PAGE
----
There were piles of clothes of assorted cleanliness slung throughout the bedroom. She managed to put on worthy clothes for work, but this search made Gretchen admit that she had been wearing the same boxers and t-shirt around her house for…a long time. Surely there was something she could put on this kid that wasn’t blotched with wine or smeared with duck sauce. Clothes. Drawers. She had drawers. With clothes she’d washed when she still cared.

“Here we are,” Gretchen said, holding out the green t-shirt. The kid was gone. “Honey?” A squeak came from the bathroom. She turned the corner and saw her. The little girl was standing at the sink. The mirrored front of the medicine cabinet was open and her small eyes stared at the bottles of pills. And the small scissors.

The girl reached her hand toward the high shelves.

“Let’s get you covered up,” Gretchen said. She handed over the shirt and closed the panel.

The shirt hit the floor and the finger, opened the mirror and pointed harder. “Want,” the little girl said. “Help.”

“No…no, okay, come on.” Gretchen steered her out of the bathroom. “Let me help you put this on and we’ll get some breakfast, okay? I’ll take care of those later.” The girl lowered her arm to her side. Gretchen slid the shirt over the small body in the tiny bathing suit. The hem hit at her bony knees. “Now, what can I make you to eat?”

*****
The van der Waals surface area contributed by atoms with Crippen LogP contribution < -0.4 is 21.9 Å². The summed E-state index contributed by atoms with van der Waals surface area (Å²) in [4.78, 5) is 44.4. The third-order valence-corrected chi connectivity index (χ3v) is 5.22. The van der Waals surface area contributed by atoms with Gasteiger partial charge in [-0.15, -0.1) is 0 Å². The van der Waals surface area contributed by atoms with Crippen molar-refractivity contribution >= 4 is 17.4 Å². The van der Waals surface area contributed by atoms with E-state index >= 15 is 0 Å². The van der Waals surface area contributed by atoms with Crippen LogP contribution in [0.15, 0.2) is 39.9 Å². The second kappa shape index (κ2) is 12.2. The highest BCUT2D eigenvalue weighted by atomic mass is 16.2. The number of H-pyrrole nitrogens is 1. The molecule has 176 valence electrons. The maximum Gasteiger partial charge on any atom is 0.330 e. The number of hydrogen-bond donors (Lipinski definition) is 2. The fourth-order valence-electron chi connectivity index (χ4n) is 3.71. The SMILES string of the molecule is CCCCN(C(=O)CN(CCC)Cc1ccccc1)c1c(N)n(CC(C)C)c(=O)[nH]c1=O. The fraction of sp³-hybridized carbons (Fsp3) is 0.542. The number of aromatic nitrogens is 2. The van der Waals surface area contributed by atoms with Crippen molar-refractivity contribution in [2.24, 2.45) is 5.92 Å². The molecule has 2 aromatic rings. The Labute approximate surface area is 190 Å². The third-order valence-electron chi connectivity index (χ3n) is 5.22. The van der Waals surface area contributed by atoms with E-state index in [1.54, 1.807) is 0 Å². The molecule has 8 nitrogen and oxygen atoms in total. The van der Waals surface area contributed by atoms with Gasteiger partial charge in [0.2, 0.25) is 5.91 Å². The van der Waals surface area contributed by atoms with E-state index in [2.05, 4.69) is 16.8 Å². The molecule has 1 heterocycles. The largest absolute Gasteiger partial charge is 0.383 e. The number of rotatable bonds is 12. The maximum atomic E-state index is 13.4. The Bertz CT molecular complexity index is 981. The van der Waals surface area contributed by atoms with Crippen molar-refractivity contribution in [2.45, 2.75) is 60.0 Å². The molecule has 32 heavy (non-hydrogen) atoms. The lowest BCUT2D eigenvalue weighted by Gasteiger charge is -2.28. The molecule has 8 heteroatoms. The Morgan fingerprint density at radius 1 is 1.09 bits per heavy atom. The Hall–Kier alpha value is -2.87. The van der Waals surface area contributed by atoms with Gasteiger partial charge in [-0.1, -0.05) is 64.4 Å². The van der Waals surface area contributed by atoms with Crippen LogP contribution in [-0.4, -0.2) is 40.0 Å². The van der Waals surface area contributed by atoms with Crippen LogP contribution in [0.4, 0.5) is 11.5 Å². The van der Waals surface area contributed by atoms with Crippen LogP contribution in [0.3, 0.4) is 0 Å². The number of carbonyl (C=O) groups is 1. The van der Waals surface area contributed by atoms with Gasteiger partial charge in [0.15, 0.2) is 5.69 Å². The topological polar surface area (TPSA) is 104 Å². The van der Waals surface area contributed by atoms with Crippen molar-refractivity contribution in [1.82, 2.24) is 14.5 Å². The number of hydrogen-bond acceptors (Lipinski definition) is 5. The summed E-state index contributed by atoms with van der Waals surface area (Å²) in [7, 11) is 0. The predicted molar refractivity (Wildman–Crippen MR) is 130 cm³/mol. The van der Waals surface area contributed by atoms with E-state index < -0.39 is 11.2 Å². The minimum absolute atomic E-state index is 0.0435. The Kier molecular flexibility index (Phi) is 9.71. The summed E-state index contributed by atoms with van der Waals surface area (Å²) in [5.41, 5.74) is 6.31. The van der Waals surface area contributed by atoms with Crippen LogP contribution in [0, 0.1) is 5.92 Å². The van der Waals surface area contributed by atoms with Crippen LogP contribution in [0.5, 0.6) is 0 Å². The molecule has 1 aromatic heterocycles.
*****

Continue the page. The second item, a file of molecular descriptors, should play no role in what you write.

The girl smiled. “Panny cakes.”

“Let’s go have pancakes,” Gretchen said. She didn’t know why. And to be honest, she didn’t know how. But thirty minutes later, Gretchen and the little girl sat down to breakfast. They didn’t talk. The food was delicious, and they both smiled and laughed as they ate. Butter landed on both of their hands somehow. The little girl threw her head back with giggles when Gretchen licked it off her own thumb. She closed her eyes to enjoy the last sugary bite. When she opened her eyes and reached for her coffee, the lone grown-up realized she was alone in the kitchen. There was no little girl. Gretchen shook her head at herself and started to clean up. Her plate was empty, except for a shimmery coating. The other plate held two cold, hard pancakes and congealing syrup.

147 E. 9th Street – Chapter 4

New horror for your Friday the 13th.

Happy Haunting.




Chapter 4


“Johnnie Walker Black. Rocks,” Carolyn said to the bartender. She sat at the bar and waited. She didn’t know where to look. It had been years since she had been anywhere alone without her phone. She saw an ancient and possibly apocryphal black phone on a lower shelf by the bartender with the long braids. Who would she call? She didn’t know anyone’s number. And she was too stunned to do anything but look straight ahead, seeing her pale reflection in the mirror behind the bar. The woman she saw looked like a ghost.